Taiwan pins same-sex marriage hopes on political change
Taiwan’s presidential elections next month are expected to usher in a new political era, and many hope it will also see the island become the first Asian power to legalise same-sex marriage.
Taiwan –the host of Asia’s biggest gay pride parade – is already one of the region’s most forward-thinking societies when it comes to gay rights, and this year, three of the island’s biggest cities began allowing gay couples to register as one household.
But a move towards marriage equality has remained stagnant in parliament for more than two years and some activists say they need to look beyond the island’s two dominant political parties if they are to achieve their goal.
Staunch resistance from the ruling Kuomintang has meant a same-sex marriage bill has stalled since it was proposed in 2013 by a legislator for the main opposition Democratic Progressive Party.
With the KMT widely expected to lose January’s presidential elections to the DPP, and possibly lose control of parliament for the first time, many are hoping the new government will resurrect the legislation.
“Looking at the global trend for marriage equality, the momentum has never been as good as this in recent years,” said Yu Mei-nu, a DPP lawmaker and proponent of the bill.
“If the DPP has the majority of seats, then there are greater chances for the bill to be listed into the agenda,” she said.
The bill passed a first reading in 2013 but failed to garner enough support from lawmakers to push it further. A new bill will have to be introduced in the next parliament.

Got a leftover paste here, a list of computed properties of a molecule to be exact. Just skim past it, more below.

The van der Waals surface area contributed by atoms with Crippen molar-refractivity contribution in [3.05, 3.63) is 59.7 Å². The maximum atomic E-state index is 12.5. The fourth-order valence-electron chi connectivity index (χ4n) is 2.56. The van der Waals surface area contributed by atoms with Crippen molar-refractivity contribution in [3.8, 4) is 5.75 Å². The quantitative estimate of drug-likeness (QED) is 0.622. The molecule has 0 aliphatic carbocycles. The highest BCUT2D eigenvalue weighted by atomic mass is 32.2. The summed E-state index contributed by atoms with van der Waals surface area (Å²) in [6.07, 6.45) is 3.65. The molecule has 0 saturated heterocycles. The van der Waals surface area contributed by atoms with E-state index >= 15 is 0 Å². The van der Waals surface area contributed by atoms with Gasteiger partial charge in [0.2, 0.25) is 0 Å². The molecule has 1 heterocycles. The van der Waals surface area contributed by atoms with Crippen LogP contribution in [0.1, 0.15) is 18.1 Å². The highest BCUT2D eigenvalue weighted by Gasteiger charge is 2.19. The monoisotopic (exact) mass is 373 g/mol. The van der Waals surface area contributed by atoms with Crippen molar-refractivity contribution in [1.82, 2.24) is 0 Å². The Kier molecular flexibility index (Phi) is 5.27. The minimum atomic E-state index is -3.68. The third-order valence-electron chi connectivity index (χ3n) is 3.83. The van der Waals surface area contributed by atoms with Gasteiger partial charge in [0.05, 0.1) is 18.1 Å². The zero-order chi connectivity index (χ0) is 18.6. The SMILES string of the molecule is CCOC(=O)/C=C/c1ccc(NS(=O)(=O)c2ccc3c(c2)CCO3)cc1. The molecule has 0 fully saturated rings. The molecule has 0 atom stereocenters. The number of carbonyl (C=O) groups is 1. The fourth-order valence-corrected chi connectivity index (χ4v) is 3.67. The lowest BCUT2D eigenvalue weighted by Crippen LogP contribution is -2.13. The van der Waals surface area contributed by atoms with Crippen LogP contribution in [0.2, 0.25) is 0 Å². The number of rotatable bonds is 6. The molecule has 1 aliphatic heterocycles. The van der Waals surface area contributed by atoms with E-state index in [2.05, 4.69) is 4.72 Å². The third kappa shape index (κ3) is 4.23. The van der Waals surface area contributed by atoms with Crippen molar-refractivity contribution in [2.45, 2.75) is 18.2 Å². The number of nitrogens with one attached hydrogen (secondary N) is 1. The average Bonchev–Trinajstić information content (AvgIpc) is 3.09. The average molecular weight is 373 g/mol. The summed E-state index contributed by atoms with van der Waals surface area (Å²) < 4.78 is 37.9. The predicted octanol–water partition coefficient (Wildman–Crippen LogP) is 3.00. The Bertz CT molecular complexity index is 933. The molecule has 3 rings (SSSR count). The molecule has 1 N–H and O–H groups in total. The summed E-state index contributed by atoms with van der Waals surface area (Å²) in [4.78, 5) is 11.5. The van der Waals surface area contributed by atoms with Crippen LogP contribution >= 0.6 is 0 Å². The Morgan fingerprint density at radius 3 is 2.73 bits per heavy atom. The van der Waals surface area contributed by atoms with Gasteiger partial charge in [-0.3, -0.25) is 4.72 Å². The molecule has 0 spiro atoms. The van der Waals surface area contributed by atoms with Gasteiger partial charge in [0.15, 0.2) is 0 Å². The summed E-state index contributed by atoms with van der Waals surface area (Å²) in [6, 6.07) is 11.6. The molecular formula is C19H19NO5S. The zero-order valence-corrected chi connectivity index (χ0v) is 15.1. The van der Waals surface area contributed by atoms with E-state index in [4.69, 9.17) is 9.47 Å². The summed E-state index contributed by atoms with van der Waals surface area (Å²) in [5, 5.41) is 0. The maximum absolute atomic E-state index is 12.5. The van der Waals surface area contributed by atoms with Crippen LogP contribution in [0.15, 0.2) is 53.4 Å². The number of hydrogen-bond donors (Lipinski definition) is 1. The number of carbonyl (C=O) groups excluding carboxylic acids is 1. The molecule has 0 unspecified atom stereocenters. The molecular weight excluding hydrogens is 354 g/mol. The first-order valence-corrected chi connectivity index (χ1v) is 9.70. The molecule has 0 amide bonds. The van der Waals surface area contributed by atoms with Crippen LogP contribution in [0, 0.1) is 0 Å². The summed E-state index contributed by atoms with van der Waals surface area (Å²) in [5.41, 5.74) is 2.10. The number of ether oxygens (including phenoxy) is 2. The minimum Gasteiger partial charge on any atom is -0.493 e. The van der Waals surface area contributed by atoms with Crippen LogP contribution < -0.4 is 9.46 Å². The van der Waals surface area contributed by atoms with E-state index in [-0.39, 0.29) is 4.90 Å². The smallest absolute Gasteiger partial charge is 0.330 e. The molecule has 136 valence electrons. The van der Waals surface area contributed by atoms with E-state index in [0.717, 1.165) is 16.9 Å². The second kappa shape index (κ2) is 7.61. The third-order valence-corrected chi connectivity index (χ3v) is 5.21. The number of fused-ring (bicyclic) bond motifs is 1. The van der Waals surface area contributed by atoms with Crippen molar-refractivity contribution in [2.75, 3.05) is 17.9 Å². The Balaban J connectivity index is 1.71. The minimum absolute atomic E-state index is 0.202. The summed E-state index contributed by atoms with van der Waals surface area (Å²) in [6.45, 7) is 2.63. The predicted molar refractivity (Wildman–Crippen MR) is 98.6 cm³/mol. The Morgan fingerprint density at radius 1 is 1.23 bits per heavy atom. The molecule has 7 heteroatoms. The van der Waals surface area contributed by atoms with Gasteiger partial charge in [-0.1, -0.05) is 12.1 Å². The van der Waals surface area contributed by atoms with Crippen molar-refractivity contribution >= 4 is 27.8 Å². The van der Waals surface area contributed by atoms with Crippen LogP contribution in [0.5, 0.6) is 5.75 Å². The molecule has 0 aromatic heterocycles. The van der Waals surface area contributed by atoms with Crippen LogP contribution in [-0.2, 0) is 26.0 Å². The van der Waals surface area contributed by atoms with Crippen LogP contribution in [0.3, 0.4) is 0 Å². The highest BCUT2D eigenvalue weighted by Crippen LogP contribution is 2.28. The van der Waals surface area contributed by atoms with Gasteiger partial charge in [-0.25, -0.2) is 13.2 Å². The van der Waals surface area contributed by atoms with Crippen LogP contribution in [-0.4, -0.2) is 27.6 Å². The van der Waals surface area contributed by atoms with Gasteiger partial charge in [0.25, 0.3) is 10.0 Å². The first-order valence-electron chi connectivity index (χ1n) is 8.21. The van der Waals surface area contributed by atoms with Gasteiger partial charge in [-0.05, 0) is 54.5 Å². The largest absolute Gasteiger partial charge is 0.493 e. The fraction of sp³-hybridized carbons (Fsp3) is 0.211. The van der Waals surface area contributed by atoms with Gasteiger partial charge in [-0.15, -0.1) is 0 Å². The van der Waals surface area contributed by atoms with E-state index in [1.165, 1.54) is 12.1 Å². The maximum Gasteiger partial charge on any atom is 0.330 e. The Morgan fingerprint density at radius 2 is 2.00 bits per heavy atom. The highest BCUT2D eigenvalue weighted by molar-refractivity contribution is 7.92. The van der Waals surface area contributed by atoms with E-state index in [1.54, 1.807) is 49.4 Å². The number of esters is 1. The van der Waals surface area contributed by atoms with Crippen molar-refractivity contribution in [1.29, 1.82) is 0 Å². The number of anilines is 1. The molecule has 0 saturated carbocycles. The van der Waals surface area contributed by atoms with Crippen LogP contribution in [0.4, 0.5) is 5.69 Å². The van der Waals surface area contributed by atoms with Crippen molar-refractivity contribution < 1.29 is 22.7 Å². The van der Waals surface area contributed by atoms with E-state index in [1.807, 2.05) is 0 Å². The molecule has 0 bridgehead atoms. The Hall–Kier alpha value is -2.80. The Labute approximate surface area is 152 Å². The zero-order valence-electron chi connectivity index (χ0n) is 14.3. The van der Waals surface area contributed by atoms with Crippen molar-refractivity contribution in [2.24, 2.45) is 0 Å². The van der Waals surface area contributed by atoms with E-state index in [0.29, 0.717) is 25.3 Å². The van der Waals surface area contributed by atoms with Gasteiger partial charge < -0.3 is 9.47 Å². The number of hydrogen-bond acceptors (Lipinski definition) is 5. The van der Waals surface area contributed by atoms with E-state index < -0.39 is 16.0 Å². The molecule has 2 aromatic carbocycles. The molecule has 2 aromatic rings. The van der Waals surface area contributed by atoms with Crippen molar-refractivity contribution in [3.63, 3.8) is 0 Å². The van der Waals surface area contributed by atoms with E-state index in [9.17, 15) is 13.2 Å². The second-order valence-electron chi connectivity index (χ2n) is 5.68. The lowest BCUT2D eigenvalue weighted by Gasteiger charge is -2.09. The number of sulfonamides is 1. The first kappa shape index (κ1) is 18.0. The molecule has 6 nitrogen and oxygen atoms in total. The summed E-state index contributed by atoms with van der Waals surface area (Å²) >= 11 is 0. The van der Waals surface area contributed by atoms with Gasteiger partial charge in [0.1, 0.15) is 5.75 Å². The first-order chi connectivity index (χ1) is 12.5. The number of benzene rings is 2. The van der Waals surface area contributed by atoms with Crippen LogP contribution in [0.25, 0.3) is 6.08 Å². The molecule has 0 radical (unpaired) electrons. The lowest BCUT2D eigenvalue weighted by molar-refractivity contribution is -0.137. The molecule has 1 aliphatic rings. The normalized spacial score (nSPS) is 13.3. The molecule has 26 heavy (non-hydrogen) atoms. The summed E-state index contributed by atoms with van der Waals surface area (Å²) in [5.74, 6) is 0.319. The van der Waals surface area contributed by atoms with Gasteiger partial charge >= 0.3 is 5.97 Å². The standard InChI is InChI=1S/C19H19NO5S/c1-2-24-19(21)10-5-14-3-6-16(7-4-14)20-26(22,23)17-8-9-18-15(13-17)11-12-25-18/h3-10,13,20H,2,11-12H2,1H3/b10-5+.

DPP presidential candidate Tsai Ing-wen, who is well ahead in the polls and will become Taiwan’s first female leader if elected, openly expressed her support for same-sex marriage in a video posted on her Facebook page in October, saying: “Everyone is equal before love.”
Tsai herself faced questions over her sexual orientation during her last presidential bid in 2012, but refused to respond, saying it would make her “an accomplice of sexual suppression”.
Some activists are concerned that the DPP may temper their support for gay marriage because it risks alienating the party’s more conservative supporters.
To push their case, they are fielding their own candidates in the legislative elections – which take place at the same time as the presidential vote.
“We need to have political figures who make it their priority in parliament to force the two parties to move forward,” said one of the five, Victoria Hsu, 43, who also leads campaign group Taiwan Alliance to Promote Civil Partnership Rights.
“We see the KMT’s power gradually evaporating, but we also see the DPP becoming more and more like the KMT,” she said.
“They won’t dare to take a clear stance on controversial topics,” Hsu added, saying some DPP lawmakers were opposed to the bill.
“We feel our issue is very marginalised, so we have to do it ourselves if we don’t want to be discounted,” said Hsu.
Of the more than 500 legislative candidates across the parties, so far 84 have committed to supporting a marriage equality bill in the new term if they are elected, Hsu’s campaign group said.
Opposition to same-sex marriage comes mostly from Christian groups, who wield significant political influence especially within the KMT.
But within the general public, support stands at 59 per cent, according to an online survey by the Ministry of Justice earlier this year.
Activist Qi Jia-wei has been fighting for the right to wed his long-term partner for 17 years.
Qi, 57, first sent his case to the Justices of the Constitutional Court – a branch of the judicial system charged with interpreting the constitution – in 1998, but was rejected.
Now he is trying the judicial route again in what could become a landmark case.
“Back then, across Taiwan, Hong Kong, China, it was only me discussing this issue,” Qi said.
“Now 30 years later, look at how many groups are advocating same-sex marriage. The atmosphere is completely different.”